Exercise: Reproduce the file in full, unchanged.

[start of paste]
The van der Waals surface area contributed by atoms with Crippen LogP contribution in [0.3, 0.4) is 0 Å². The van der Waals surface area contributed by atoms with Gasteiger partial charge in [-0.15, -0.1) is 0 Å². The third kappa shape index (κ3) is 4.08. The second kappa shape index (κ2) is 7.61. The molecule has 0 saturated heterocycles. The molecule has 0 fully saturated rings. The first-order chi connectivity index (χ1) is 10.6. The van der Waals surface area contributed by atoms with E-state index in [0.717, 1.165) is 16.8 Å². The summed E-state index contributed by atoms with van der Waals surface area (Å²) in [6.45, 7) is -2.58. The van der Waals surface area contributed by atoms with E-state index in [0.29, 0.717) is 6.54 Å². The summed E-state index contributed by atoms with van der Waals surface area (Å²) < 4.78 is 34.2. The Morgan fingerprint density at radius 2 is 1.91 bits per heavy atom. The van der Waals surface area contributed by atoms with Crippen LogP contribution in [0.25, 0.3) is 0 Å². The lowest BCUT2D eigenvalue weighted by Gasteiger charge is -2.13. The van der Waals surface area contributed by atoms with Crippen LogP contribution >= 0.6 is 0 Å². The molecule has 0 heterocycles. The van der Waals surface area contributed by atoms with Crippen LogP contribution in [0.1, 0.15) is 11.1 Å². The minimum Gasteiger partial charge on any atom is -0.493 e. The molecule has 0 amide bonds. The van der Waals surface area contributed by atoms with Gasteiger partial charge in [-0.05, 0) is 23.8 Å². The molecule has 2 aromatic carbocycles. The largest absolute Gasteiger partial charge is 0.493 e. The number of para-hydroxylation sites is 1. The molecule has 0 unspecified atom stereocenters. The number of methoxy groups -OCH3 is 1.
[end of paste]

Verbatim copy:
The van der Waals surface area contributed by atoms with Crippen LogP contribution in [0.3, 0.4) is 0 Å². The van der Waals surface area contributed by atoms with Gasteiger partial charge in [-0.15, -0.1) is 0 Å². The third kappa shape index (κ3) is 4.08. The second kappa shape index (κ2) is 7.61. The molecule has 0 saturated heterocycles. The molecule has 0 fully saturated rings. The first-order chi connectivity index (χ1) is 10.6. The van der Waals surface area contributed by atoms with E-state index in [0.717, 1.165) is 16.8 Å². The summed E-state index contributed by atoms with van der Waals surface area (Å²) in [6.45, 7) is -2.58. The van der Waals surface area contributed by atoms with E-state index in [0.29, 0.717) is 6.54 Å². The summed E-state index contributed by atoms with van der Waals surface area (Å²) < 4.78 is 34.2. The Morgan fingerprint density at radius 2 is 1.91 bits per heavy atom. The van der Waals surface area contributed by atoms with Crippen LogP contribution in [0.25, 0.3) is 0 Å². The lowest BCUT2D eigenvalue weighted by Gasteiger charge is -2.13. The van der Waals surface area contributed by atoms with Crippen LogP contribution >= 0.6 is 0 Å². The molecule has 0 heterocycles. The van der Waals surface area contributed by atoms with Crippen LogP contribution in [0.1, 0.15) is 11.1 Å². The minimum Gasteiger partial charge on any atom is -0.493 e. The molecule has 0 amide bonds. The van der Waals surface area contributed by atoms with Gasteiger partial charge in [-0.05, 0) is 23.8 Å². The molecule has 2 aromatic carbocycles. The largest absolute Gasteiger partial charge is 0.493 e. The number of para-hydroxylation sites is 1. The molecule has 0 unspecified atom stereocenters. The number of methoxy groups -OCH3 is 1.